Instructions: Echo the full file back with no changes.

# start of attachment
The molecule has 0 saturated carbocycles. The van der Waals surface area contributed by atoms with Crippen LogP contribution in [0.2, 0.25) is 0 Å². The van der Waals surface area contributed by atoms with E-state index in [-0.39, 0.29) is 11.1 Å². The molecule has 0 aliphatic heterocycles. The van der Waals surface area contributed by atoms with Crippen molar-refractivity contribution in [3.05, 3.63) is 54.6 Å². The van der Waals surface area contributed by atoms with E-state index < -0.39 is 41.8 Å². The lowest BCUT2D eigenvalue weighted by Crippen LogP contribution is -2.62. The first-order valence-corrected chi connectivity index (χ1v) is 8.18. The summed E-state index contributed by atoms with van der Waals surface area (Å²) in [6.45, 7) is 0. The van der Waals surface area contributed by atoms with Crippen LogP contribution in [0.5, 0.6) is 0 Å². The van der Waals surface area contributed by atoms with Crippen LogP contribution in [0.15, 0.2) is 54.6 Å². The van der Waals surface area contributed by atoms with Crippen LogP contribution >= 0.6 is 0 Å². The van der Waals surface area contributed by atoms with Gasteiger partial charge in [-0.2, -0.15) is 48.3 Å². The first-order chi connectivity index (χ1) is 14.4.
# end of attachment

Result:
The molecule has 0 saturated carbocycles. The van der Waals surface area contributed by atoms with Crippen LogP contribution in [0.2, 0.25) is 0 Å². The van der Waals surface area contributed by atoms with E-state index in [-0.39, 0.29) is 11.1 Å². The molecule has 0 aliphatic heterocycles. The van der Waals surface area contributed by atoms with Crippen molar-refractivity contribution in [3.05, 3.63) is 54.6 Å². The van der Waals surface area contributed by atoms with E-state index < -0.39 is 41.8 Å². The lowest BCUT2D eigenvalue weighted by Crippen LogP contribution is -2.62. The first-order valence-corrected chi connectivity index (χ1v) is 8.18. The summed E-state index contributed by atoms with van der Waals surface area (Å²) in [6.45, 7) is 0. The van der Waals surface area contributed by atoms with Crippen LogP contribution in [0.5, 0.6) is 0 Å². The van der Waals surface area contributed by atoms with Crippen LogP contribution in [0.15, 0.2) is 54.6 Å². The van der Waals surface area contributed by atoms with Crippen LogP contribution >= 0.6 is 0 Å². The van der Waals surface area contributed by atoms with Gasteiger partial charge in [-0.2, -0.15) is 48.3 Å². The first-order chi connectivity index (χ1) is 14.4.